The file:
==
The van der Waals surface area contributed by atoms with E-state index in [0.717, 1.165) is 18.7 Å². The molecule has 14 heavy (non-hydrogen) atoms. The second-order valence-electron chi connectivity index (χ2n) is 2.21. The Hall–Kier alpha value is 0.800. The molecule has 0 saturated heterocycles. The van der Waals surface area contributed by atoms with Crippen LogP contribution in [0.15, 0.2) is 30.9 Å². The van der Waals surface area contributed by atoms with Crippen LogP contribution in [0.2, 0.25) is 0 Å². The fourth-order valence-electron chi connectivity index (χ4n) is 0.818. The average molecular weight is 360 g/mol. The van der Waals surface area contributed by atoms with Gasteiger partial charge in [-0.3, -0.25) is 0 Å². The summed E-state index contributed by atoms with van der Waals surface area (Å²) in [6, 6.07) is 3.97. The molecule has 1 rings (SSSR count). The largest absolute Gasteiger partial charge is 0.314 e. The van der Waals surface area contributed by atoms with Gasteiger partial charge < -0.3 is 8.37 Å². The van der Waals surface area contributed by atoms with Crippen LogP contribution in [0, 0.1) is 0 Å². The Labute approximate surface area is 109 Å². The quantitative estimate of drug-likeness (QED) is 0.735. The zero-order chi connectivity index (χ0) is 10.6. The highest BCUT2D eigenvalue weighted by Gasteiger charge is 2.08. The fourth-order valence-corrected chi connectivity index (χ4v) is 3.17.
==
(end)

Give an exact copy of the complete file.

The van der Waals surface area contributed by atoms with E-state index in [0.717, 1.165) is 18.7 Å². The molecule has 14 heavy (non-hydrogen) atoms. The second-order valence-electron chi connectivity index (χ2n) is 2.21. The Hall–Kier alpha value is 0.800. The molecule has 0 saturated heterocycles. The van der Waals surface area contributed by atoms with Crippen LogP contribution in [0.15, 0.2) is 30.9 Å². The van der Waals surface area contributed by atoms with Crippen LogP contribution in [0.2, 0.25) is 0 Å². The fourth-order valence-electron chi connectivity index (χ4n) is 0.818. The average molecular weight is 360 g/mol. The van der Waals surface area contributed by atoms with Gasteiger partial charge in [-0.3, -0.25) is 0 Å². The summed E-state index contributed by atoms with van der Waals surface area (Å²) in [6, 6.07) is 3.97. The molecule has 1 rings (SSSR count). The largest absolute Gasteiger partial charge is 0.314 e. The van der Waals surface area contributed by atoms with Gasteiger partial charge < -0.3 is 8.37 Å². The van der Waals surface area contributed by atoms with Crippen LogP contribution in [0, 0.1) is 0 Å². The Labute approximate surface area is 109 Å². The quantitative estimate of drug-likeness (QED) is 0.735. The zero-order chi connectivity index (χ0) is 10.6. The highest BCUT2D eigenvalue weighted by Gasteiger charge is 2.08. The fourth-order valence-corrected chi connectivity index (χ4v) is 3.17.